Smaug is the great dragon from J.R.R Tolkien’s famous novel The Hobbit. His fearsome appearance and fiery breath have captivated readers for decades. However, despite Smaug’s iconic status, there has been much debate around the exact color of his scaly hide. In this article, we will examine the evidence from Tolkien’s writings, published artwork, and Peter Jackson’s films to determine what color Smaug’s scales are, once and for all.
In the original novel, Tolkien provides several clues about the color of Smaug’s scales:
“His underparts went up in a great glistening mound, and his scaled belly was of a pale leprous green.”
This quote indicates that Smaug’s underside and belly were greenish in color. Later, Tolkien writes:
“The dragon’s scales glittered in the moonlight as he lay coiled upon his hoard.”
The use of “glittered” implies some type of metallic or shiny quality to the scales on Smaug’s back and sides. Finally, when Bilbo Baggins steals a golden cup from the sleeping dragon’s hoard, Tolkien states:
“The worms of Smaug’s hide were crusted with the congealed sheen of gold.”
This suggests that Smaug’s scales had a golden color or sheen to them in places, likely due to his habit of sleeping on top of his gold and treasure. Taken together, these quotes paint a picture of Smaug having greenish-colored underparts and metallic, golden-colored scales along his back and sides. The scales appear to change color depending on the lighting and angle from which they are viewed.
Over the years, various artists and illustrators have created paintings and drawings of Smaug that provide additional visual clues about his scale color. Here are some notable examples:
- J.R.R. Tolkien himself – In Tolkien’s own illustration that appeared in the first American edition of The Hobbit in 1938, he depicts Smaug with fairly uniform coppery or brass-colored scales, with slight highlights of gold.
- Alan Lee – The acclaimed Tolkien illustrator shows Smaug with bluish-gray scales on the back and sides, transitioning to lighter, yellowish-green scales on the belly.
- John Howe – Howe’s illustrations in various Tolkien calendars and books portray Smaug with reddish-golden scales, darker on the back and brighter underneath.
- Ted Nasmith – Nasmith shows Smaug with bright golden scales everywhere except for his pale greenish underbelly.
The published artwork provides a wider spectrum of possible scale colors for Smaug, ranging from brass-like metallic shades to bluish and reddish hues. There does seem to be consensus around the belly being a distinctive pale green.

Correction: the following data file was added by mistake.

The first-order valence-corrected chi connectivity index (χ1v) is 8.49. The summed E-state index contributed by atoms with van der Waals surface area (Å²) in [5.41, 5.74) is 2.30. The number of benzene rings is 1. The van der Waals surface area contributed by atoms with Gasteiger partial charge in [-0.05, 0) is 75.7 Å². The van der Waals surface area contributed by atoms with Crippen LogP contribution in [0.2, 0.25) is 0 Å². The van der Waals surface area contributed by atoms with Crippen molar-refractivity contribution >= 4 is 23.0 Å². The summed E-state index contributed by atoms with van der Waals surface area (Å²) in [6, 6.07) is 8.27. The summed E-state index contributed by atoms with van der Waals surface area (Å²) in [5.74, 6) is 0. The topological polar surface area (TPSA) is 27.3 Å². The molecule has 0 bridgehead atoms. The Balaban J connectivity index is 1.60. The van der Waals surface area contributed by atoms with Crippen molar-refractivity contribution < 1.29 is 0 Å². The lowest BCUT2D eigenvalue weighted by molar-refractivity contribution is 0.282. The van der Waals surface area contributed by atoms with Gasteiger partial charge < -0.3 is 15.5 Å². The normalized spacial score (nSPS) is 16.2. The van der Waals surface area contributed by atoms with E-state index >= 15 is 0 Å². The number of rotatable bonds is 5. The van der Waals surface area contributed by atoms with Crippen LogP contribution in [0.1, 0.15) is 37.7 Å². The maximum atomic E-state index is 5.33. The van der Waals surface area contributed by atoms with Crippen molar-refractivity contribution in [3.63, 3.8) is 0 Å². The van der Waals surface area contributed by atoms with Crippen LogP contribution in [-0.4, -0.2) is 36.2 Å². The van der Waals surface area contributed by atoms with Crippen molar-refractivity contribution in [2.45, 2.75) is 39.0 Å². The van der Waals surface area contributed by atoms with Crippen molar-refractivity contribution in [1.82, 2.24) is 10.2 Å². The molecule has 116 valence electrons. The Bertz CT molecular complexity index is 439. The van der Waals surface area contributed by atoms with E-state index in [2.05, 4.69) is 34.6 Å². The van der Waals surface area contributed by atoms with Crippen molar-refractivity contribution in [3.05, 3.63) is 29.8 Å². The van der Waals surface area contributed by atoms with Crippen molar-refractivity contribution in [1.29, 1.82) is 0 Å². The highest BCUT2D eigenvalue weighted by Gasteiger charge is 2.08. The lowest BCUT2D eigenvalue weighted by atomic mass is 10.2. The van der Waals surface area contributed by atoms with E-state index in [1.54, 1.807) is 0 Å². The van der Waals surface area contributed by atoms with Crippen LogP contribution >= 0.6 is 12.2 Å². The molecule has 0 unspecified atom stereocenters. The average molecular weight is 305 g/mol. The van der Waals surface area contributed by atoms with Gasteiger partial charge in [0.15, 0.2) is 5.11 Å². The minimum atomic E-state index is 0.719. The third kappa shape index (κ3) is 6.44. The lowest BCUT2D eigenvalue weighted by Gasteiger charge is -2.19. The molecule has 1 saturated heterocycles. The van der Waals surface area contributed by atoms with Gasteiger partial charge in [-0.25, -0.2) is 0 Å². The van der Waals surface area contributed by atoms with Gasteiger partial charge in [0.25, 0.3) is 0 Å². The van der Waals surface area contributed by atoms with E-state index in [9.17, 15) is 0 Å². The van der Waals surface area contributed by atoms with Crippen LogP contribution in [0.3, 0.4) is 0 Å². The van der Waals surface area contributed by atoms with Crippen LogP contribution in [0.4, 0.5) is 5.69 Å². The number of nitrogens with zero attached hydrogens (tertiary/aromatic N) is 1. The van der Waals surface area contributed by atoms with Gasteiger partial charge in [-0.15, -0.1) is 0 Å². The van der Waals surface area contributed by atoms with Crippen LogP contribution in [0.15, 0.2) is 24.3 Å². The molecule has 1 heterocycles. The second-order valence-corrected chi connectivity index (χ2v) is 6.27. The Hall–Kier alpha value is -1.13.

Peter Jackson’s films
In Peter Jackson’s Hobbit film trilogy, Smaug is realized in state-of-the-art CGI glory. The dragon’s digital rendering allows his entire scaly surface to be shown in great detail. Smaug is portrayed with crimson-colored scales over most of his body, with some variation to a more coppery or brassy tone in places. His underside scales are distinctly pale sea green.
When light shines on Smaug in the films, his scales take on a glowing, almost golden sheen at times. There are also hints of blue along his neck and wings. This combination of warm red, metallic gold, touches of blue, and greenish underbelly aligns closely with Tolkien’s written description and many artists’ renderings.
Based on the textual clues, published artwork over many decades, and recent cinematic interpretation, the overall evidence strongly suggests that Smaug’s predominant scale color is a rich, jewel-like red. This color reflects light to create glimmering gold accents along his back, sides, and wings. His belly scales are a distinctive pale greenish hue. There may also be some bluish tones mixed in along his neck and extremities. The scales appear to change color depending on the light and viewing angle.
In summary, the vivid crimson red scales, with greenish underbelly and flashes of metallic gold, blue, and bronze, create a visual representation of Smaug that matches his power, splendor, and terrible beauty as the last great dragon of Middle Earth. Tolkien’s words come to life through the imaginations of countless artists and filmmakers who have been enchanted by Smaug’s chromatic wings and serpentine coils. It is this melding of text, image, and cinema that has truly captured the many-colored magnificence of Smaug the dragon.
Tolkien, J.R.R. The Hobbit. George Allen & Unwin, 1937.
|Artist||Year||Scale Color Portrayal|
|J.R.R. Tolkien||1938||Coppery or brass overall with gold highlights|
|Alan Lee||1989||Bluish-gray back and sides, yellow-green belly|
|John Howe||1990||Reddish-golden back, brighter golden belly|
|Ted Nasmith||1991||Bright golden overall with pale green belly|
Jackson, P. (Director). (2012). The Hobbit: An Unexpected Journey. New Line Cinema.
Jackson, P. (Director). (2013). The Hobbit: The Desolation of Smaug. New Line Cinema.
Jackson, P. (Director). (2014). The Hobbit: The Battle of the Five Armies. New Line Cinema.